I just found out that Shelly Moldoff died on February 29th.Shelly was one of the great comic book artists of the Golden Age. He is did outstanding work on many features, most notably Hawkman and Hawkgirl, and of course, Batman.
Shelly co-created Poison Ivy, Mister Freeze, Clayface, Batgirl, Bat-Mite and Ace the Bat-Hound. Ace the Bat-Hound made his first appearance in Batman #92, 1955. In those simpler times, when I was a little boy who loved dogs and desperately wanted one, the advent of the Bat-Hound was a thrilling development.
Hardly a footnote in the chronicles of Shelly’s outstanding career, but a very big deal to me is the fact that he did the art for my very first published comic book, Adventure Comics #346.
It was an honor, far more than I grasped at the time, at age thirteen, to work with one of the Elder Greats.
I got to know Shelly and his wife, Shirley a bit, mostly at conventions in recent years. Always nice. Always charming. Always gracious.His passing makes me profoundly sad.
TOMORROW: We press on.
RE: "Can you tell us a bit about how the process worked for that story? Did you just write a script and send it in? Did you give exact details for each panel? Did you get to look at the artwork before it was published?"
I didn't know what a script was, or even that there were scripts. I made my story look as much like a comic book as I could. I drew, as best as I could, every panel. I put the copy in captions and balloons, lettered the best I could. Shelly followed my crude drawings pretty faithfully. I wasn't given a chance to see the finished art before publication.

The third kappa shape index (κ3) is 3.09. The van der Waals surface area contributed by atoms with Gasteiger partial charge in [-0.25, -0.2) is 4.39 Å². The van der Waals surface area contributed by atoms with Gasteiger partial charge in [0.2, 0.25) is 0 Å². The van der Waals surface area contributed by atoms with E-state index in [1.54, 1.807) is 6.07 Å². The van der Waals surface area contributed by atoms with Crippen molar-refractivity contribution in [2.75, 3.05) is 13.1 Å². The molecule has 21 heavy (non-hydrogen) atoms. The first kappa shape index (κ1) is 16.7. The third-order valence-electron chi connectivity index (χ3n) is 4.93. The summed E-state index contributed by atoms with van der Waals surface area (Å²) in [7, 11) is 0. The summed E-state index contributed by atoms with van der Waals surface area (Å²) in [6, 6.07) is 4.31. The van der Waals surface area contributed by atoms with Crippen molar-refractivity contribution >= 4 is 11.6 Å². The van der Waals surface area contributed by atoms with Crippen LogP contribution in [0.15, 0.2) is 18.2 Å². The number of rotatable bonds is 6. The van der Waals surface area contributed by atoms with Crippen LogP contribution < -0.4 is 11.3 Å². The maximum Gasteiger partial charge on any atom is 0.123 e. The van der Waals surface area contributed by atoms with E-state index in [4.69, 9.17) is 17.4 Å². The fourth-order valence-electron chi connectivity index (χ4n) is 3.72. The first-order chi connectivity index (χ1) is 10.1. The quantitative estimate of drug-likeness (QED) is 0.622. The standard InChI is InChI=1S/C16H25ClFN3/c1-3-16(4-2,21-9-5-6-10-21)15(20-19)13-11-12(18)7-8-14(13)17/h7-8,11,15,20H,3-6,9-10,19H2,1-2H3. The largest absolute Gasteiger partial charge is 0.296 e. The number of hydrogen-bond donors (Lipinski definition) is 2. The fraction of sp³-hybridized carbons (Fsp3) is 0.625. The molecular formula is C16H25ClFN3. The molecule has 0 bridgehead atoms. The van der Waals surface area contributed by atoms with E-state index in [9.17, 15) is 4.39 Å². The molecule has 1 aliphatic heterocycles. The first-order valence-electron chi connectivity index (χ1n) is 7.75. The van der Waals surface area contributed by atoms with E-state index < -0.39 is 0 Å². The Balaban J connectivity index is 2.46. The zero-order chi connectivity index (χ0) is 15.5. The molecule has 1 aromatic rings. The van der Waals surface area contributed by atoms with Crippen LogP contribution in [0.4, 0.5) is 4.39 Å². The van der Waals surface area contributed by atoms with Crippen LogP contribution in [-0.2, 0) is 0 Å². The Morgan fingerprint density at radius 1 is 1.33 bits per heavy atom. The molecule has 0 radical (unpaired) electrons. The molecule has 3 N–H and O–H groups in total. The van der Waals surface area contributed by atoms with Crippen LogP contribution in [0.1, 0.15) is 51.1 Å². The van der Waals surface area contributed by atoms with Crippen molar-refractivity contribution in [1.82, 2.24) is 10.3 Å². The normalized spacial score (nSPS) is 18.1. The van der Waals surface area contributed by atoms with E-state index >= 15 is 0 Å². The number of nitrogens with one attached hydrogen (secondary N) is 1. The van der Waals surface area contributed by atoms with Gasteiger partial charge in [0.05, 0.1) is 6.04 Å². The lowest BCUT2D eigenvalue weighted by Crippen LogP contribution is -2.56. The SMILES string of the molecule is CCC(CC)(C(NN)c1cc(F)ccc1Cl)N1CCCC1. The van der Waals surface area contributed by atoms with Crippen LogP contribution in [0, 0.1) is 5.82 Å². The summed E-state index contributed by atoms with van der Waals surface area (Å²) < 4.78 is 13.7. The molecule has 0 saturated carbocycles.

Wow sorry to hear about Shelly.
Can you tell us a bit about how the process worked for that story? Did you just write a script and send it in? Did you give exact details for each panel? Did you get to look at the artwork before it was published?
I wish I had more of a chance to talk to Shelly other than brief I love your artwork conversations at comic cons.
I was fortunate enough to meet Sheldon at a signing ten years ago at a signing at the store I worked at. He was charming, full of great stories, and cheerfully patient with the inept interviewer that the local tv station sent down.
To top it all off he took my boss and the other guys who'd worked the day out for dinner after (I was unable to go due to a family commitment). He was a wonderful guy, and I treasure the Golden Age Flash and Green Lantern pictures he sold to me that day, moreso now that I won't ever hear his stories about the industry ever again (his Bob Kane stories were particularly hilarious).
Shelly was our neighbor and a friend. He as a nice guy, had a wonderful sense of humor, and he will be greatly missed. He had a nice family that was very supportive in his last couple of years, I feel for them.
Rest in Peace Shelly.
Very nice tribute.
I had that Batman issue w/ Bathound way back when. That cover sure brings back memories.
I notice his art on your Legion story is quite good and considerably better looking than his Batman work at that time. I had all those issues he did of Batman from circa 58 til he stopped. He gave us good memories.
Rest in peace.
Shelly was an unsung hero of the biz. I'm glad that he lived long enough to be acknowledged for his work because he had a hand in everything. The first ever Flash and Green Lantern covers alone qualify him for greatness. What an amazing artist.
my condolences Jim.
as more and more of the greats pass away, you become more important.
It's always sad when a great artist is gone, but his legacy will remain.
Naturally, I thought of you as soon as I'd heard this. The good news at times like this is always the wonderful wealth of work that we can continue to enjoy.
A lovely tribute to one of the greats. I'm glad he had a long life, and leaves such a fine legacy.